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Pennard Cliffs and Burrows

Location: Grid Reference SS547884
Situated in south Gower near to Pennard Village.
Area:
Designations:Common land
Site lies within
- Gower Area of Outstanding Natural Beauty (AONB).
- West Gower landscape which is included in the Register of Landscapes or Outstanding Historic Interest in Wales (CCW/CADW: Welsh Historic Monuments/ICOMOS UK 1998, 53-56.
Site of Special Scientific Interest (SSSI)
Site falls within Gower Area of Outstanding Natural Beauty (AONB)
Heritage Coast
Scheduled Ancient Monuments (SAMs) – Pennard Castle and Church (AM008) and High Pennard Camp (AM009)
Awaiting photo

Pennard Cliffs (predominantly owned by the National Trust) are a rugged and wildly beautiful stretch of coast on South Gower, with the much photographed Three Cliffs Bay at one end and the equally picturesque Pwll Du Bay at the other end, an approximate distance of 4 miles apart. Pennard Cliffs are common land which means that commoners (local farmers in the main) have the right to graze their livestock here. The cliff faces are of particular importance for wildlife such as rare alpine plants, including yellow whitlow grass (the county flower of Swansea) and nesting birds including ravens and chough.  Pennard Burrows are situated behind the cliffs upon which lies Pennard Golf Course. Pennard Castle sits on the edge of the golf course and was built between 12th –14th centuries, probably by Henry de Beaumont, the first Earl of Warwick. Other historic features on the cliffs include the remains of High Pennard Camp which was an Iron Age Coastal Fort – one of many along the Gower coast. The only visible remains are the low mounds and ditches in the ground which once formed the basis of the defences of the fort.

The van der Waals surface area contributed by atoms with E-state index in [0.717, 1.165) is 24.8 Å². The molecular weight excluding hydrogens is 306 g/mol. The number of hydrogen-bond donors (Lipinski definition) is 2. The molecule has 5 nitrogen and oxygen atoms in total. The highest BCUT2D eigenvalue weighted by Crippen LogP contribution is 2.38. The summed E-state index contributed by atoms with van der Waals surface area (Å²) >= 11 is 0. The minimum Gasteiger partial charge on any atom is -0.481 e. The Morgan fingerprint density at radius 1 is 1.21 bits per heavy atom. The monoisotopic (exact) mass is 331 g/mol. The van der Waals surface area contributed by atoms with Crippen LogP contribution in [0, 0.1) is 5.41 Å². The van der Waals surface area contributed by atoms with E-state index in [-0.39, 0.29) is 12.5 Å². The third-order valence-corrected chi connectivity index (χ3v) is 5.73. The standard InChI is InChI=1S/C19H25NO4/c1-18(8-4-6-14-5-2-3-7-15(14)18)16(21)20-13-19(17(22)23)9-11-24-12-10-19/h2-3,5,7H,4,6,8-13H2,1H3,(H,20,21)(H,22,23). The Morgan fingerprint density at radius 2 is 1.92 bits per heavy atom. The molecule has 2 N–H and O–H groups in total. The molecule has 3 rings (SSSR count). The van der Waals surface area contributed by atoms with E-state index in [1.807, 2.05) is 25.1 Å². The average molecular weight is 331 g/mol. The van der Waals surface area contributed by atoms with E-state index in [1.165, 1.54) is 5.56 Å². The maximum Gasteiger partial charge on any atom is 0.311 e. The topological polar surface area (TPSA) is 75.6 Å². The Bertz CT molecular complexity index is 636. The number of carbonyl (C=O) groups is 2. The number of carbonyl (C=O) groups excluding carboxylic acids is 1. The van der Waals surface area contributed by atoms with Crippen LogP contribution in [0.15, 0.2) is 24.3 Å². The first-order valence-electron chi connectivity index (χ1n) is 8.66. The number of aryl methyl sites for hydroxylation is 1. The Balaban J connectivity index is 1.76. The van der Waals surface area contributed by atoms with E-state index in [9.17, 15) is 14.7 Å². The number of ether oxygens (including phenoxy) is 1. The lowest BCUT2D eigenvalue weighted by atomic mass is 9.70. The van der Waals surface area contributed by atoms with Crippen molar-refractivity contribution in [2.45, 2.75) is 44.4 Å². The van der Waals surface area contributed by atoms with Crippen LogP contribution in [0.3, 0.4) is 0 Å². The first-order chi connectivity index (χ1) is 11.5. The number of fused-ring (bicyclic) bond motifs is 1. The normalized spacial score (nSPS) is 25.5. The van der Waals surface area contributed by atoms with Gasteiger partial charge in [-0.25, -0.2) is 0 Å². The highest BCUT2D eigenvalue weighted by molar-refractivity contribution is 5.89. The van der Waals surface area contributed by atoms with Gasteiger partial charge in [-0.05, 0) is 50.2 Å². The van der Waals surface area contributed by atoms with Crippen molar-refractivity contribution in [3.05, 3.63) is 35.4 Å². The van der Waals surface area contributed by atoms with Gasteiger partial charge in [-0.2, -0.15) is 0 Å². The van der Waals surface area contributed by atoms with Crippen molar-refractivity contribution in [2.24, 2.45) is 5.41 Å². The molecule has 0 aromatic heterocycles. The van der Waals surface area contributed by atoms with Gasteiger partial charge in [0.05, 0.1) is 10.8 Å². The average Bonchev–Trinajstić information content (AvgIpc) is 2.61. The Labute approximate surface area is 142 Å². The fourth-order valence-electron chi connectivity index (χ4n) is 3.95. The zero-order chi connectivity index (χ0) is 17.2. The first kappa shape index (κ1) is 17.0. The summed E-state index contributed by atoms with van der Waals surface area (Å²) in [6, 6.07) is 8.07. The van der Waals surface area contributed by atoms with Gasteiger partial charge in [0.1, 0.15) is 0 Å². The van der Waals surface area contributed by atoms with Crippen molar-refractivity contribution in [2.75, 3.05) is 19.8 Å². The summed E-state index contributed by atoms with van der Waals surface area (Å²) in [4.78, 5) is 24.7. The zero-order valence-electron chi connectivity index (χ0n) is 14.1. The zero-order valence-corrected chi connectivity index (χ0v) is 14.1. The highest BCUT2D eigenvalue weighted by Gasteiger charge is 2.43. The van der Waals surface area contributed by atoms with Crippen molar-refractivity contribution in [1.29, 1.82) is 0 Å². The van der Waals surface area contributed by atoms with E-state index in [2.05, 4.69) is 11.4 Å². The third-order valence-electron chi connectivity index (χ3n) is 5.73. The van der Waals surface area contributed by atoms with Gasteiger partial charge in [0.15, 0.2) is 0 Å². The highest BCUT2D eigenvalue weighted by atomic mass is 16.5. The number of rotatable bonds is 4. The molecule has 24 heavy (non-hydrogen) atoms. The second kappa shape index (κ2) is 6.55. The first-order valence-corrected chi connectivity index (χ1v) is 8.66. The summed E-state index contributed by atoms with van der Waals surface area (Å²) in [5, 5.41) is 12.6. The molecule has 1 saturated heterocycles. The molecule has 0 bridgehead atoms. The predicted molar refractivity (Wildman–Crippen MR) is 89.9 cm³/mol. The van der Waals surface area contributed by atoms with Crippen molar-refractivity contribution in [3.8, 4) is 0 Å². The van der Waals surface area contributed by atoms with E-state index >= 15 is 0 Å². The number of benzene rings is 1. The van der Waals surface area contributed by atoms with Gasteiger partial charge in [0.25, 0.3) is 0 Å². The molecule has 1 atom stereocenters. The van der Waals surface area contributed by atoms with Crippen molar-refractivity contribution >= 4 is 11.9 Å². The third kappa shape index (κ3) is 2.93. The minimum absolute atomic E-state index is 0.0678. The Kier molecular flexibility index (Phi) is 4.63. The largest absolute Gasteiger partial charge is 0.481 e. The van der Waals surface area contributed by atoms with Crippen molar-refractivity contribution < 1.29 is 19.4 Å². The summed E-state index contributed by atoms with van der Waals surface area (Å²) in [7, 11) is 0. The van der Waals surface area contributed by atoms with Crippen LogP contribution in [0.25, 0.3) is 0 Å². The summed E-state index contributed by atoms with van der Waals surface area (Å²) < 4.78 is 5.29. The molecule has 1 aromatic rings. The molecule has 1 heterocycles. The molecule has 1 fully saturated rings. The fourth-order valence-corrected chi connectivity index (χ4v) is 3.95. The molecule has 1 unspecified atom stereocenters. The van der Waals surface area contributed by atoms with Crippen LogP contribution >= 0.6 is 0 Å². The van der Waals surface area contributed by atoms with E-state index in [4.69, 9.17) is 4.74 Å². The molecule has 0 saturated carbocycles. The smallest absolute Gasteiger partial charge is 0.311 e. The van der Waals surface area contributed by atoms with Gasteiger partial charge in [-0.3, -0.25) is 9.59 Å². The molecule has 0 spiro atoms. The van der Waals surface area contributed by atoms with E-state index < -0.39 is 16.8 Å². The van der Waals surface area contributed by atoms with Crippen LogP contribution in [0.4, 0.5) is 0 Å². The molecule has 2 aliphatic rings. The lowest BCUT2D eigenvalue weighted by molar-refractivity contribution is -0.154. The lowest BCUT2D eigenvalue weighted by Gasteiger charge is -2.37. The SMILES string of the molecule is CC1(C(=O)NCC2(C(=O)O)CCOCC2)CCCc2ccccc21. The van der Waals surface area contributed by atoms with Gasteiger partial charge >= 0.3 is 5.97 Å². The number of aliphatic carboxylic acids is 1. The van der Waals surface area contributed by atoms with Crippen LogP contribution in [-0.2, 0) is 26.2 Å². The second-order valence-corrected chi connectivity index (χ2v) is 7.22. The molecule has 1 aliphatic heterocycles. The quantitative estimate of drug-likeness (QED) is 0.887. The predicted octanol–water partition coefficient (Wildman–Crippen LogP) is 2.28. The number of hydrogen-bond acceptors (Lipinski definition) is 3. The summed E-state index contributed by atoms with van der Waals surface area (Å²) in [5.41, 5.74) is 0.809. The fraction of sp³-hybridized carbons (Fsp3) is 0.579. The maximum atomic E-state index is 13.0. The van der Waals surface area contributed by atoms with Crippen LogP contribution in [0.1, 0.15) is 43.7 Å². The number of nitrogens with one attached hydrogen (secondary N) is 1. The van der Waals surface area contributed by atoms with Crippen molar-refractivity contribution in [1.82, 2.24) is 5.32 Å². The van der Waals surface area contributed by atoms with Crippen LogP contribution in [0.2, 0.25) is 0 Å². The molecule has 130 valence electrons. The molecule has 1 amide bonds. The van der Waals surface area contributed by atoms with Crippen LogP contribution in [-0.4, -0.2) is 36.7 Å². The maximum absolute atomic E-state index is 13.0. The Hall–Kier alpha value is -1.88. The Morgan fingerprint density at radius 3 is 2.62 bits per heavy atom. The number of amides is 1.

On a clear day there are fantastic views across to the North Devon Coast and along the South Gower coast.

 




 

   

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